• When there is significant burst damage, I have a tendency to let LB and Harmony drop and do not get it refreshed timely.  I’m still working on solving this with Harmony – but I have no good excuse for LB and it’s something I need to remember to keep prioritized.

After each raid I go through our logs.  I look not only at my output, but at my performance as a whole.  I go through the list of things that I took notes on from the last raid and look to see if I improved on them.  I look to see if there are things that I need to add to my list as areas for improvement.  If there is something big that I know I made a mistake with, I take a note of it right after we’ve finished the fight so I don’t forget.

Will I ever get to the point where I will feel that I permanently crossed the gap into exceptional?  I’d be disappointed if I did, because then I likely wouldn’t recognize that it’s still something I should strive for every day.

What do you feel defines exceptional?


20 responses to “Defining Exceptional

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  1. You and I need to record a podcast on this topic!

  2. An inttiguing question. I certainly agree with you that there’s a difference still between really great and exceptional, although it stands to reason how important you personally want to weigh such small a difference. from a pragmatic pov it’s probably more important a label to the individual, rather than being a make or break thing in terms of being recruited.

    Personally, my idea of the exceptional (player) is generally different from yours. to me, exceptional lies where you cannot really go anymore by conscious effort, nor personal ambition (not to mix up with excellence); exceptional lies in sheer talent, qualities you cannot learn, read up on or push – but that special ‘something’ that sets genius apart from the hard working. art is a good example; many artists are hard working and relentlessly practising, the exceptional artists though are those who do it all and also have that virtuosic instinct and easy approach on top of everything else. a grace that nobody quite understands and nobody can reproduce. for gaming I’d name things like an extremely fast mind, incredible intuition, a sort of uncanny instinct to understand complexities and work around them. and all of it achieved with little effort. the sort of players who master everything with relative ease, be it a class, pve/pvp or raid leading. there’s nothing they cannot do better than the rest if they choose to. I had a room mate like that once: no matter what game he touched or what competition he entered, he was there to win it. needless to say he was a huge frustration to many who should have by all means beaten him in experience.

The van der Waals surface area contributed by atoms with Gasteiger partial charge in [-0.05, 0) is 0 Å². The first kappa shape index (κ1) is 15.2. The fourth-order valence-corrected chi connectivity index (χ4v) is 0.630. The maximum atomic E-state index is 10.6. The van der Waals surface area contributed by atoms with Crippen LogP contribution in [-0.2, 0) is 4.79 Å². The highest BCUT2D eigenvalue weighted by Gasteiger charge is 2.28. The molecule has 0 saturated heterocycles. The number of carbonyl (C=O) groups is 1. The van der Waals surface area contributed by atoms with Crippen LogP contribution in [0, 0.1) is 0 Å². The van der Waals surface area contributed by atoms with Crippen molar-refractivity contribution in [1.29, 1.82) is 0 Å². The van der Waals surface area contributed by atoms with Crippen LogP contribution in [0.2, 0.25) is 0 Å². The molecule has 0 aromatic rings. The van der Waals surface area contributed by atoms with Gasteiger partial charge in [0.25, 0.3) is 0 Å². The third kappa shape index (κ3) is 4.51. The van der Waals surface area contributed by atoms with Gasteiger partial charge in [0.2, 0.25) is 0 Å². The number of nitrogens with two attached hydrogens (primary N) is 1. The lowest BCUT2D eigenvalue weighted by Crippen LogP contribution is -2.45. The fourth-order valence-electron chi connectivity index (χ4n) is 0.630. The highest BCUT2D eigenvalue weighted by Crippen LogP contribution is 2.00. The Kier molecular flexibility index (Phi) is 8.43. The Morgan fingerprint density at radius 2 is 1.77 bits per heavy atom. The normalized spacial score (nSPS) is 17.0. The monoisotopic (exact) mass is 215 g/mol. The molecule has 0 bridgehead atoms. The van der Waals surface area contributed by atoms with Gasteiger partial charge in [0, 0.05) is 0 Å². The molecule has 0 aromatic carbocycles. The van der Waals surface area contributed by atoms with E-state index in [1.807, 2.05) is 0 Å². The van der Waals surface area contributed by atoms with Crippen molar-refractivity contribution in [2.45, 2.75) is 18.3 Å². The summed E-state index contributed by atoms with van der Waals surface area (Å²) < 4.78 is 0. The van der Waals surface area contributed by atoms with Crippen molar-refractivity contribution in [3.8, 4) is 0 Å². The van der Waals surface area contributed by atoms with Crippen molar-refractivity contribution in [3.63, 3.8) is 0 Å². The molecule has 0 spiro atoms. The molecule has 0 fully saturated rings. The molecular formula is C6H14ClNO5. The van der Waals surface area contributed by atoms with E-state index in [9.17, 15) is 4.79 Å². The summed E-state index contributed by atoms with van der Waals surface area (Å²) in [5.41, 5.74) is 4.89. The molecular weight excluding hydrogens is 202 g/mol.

exceptional potential can also be found among the lazy, of course – and that’s usually much harder to tell, if at all. those however, who combine their natural talents with some hard work and drive are the ones that rise above all greatness and excellence, for me. that’s not to say that ambition, hard work and passion cannot get you very far (and certainly far enough for most).

    in any case and interesting topic. 🙂